When you come across anything related to the new Netflix film – ‘Still out of my league’ (Ancora più bello), your mind comes up with the obvious references of two films – the French film, Amelie & the English-language film adaptation of The Fault in Our Stars. They seem to be largely obvious choices because of the aesthetic elements that this film uses and the protagonist of its narrative in accordance with the medical conditions she is struggling with. It would be a surprise for anyone who has seen the 2001 French film to not think of the striking resemblance to its colour palette as its visual aspect – besides the appearance of its lead character, especially her hairdo. Its yellows and reds and greens give us an illusion that we are in a similar film like the older classic.
But what it forgets is the depth that was present in the writing for Amelie’s character and her behaviour being a result of the same. The French film had conveyed Amelie’s character to be incredibly introverted and being largely involved in her own little dream world. So whatever comes across on the screen becomes a manifestation of her wishes and her hidden desires. The tragedy of ‘she wants to express but she just can’t’. What this new Italian film does (like its prequel – Out of my league) is that it gives very few glimpses into the internal conflict of the character and depends largely on the exterior ones – which appear to be cliches of what has been shown in similar romantic comedies in the past.
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When the story has the element of the character’s disease and her deteriorating health – being back and forth from the devil of death due to her symptoms – it does not make it nearly as heartwrenching since it resorts to the same old cliches to elicit an emotional reaction, the ones that have been done to death before. What The Fault in Our Stars does significantly better is to give space for the characters to have interactions that make their internal battles apparent – but without the overt expositions. What Still Out of My League does is that it uses the expositions to a large degree to often make their interactions seem unnatural. Would we always tell every single thought without trying to find some other way to express it? Does it always need to always come out verbally? Perhaps the screenwriter differs from my point of view on that – which makes my viewing experience uninteresting.
And I understand the idea of avoiding the mention of medical conditions in every other scene. The idea of not making the conflict bigger and making her spirit to live life shine and her desire to lead a life like any other person – trying to feel the love like any other person would. But it tries very little to deviate from the genre elements of such films from the past and makes it a mediocre attempt at creating romance. You predict the heartbreak, the betrayal element, the obvious aftermath of a long-distance relationship beyond other themes much before you see it on screen – mostly because these cliches have been repetitively used before in similar screenplays. Besides the predictability, it presents a very unbalanced narrative where the tension is unevenly distributed without the script which dulls the emotional impact of its entirety. The first film has worked on her character trying to enjoy life to the fullest until she has the privilege to live. While starting on such a noble thought, the sequel feels lacklustre.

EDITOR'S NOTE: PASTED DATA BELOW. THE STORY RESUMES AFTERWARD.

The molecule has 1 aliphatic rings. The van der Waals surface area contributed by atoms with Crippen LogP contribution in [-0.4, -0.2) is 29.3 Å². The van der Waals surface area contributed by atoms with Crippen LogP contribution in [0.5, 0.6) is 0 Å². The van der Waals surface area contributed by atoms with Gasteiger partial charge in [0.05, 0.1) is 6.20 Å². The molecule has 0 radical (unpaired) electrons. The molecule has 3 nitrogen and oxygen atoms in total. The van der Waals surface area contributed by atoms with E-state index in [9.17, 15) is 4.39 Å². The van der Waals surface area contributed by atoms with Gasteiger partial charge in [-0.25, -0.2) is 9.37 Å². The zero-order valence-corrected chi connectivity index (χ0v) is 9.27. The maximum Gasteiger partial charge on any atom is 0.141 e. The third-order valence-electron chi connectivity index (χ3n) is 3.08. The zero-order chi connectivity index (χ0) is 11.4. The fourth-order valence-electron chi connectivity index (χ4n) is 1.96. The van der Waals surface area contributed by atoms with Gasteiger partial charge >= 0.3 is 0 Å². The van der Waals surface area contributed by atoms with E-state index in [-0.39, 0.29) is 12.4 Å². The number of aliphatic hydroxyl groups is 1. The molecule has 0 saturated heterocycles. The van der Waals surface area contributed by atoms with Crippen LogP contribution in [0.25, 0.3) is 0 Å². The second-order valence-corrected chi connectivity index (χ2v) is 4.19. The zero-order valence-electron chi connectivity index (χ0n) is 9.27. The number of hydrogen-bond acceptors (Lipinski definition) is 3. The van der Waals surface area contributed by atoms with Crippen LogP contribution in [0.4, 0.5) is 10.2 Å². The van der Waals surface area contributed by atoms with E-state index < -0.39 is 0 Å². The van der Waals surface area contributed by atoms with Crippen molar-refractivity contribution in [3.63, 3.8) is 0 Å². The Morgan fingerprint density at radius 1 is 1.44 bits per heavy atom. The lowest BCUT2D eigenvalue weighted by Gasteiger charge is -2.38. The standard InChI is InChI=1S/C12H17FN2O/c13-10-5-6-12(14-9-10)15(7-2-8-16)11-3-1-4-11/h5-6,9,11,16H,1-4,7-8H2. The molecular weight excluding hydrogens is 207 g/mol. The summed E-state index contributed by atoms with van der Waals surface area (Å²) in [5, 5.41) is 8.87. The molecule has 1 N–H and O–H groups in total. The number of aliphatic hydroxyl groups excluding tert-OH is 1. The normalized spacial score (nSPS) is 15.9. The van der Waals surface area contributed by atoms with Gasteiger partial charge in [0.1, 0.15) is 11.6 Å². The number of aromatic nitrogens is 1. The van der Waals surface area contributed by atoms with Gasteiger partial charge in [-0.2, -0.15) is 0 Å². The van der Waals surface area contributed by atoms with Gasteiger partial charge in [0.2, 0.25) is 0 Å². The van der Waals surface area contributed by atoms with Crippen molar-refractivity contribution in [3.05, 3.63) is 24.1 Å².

Despite cliches, ‘Still out of my league’ does feel earnest in trying to open a discussion about sexual harassment in the workplace. With the lead character’s female roommate exposing her boss in a certain sequence, we come across an admirable attempt to speak on such issues. We see the element of growth in her male roommate who grows out from the adolescent way of looking at the world – at his own love life – being open to being rejected – being understanding of other people’s choices while knowing how that isn’t nearly as bad as he would have thought it to be in the past. But while it makes these admirable, coming-of-age narrative arcs of its supporting characters, it does not endow the same level of understanding to the protagonist’s arc.
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And ‘Still out of my league’ also feels a little too long for the amount of character reveal it has, despite the character development being incredibly basic. Besides the script, the length doesn’t feel justifiable because the presentation is uninventive. The cinematography is definitely a treat to watch as an experience of purely a standpoint of how it uses lights and the colour palette for its benefit. It adds to the cutesiness that the film craves to bring. But there was very little appealing beyond the film looking nice for the sake of looking nice. So no matter how open I wished to be in order to grasp the film for what it is and what it chooses to convey and how it chooses to convey that, I could find very little of this film to be redeeming.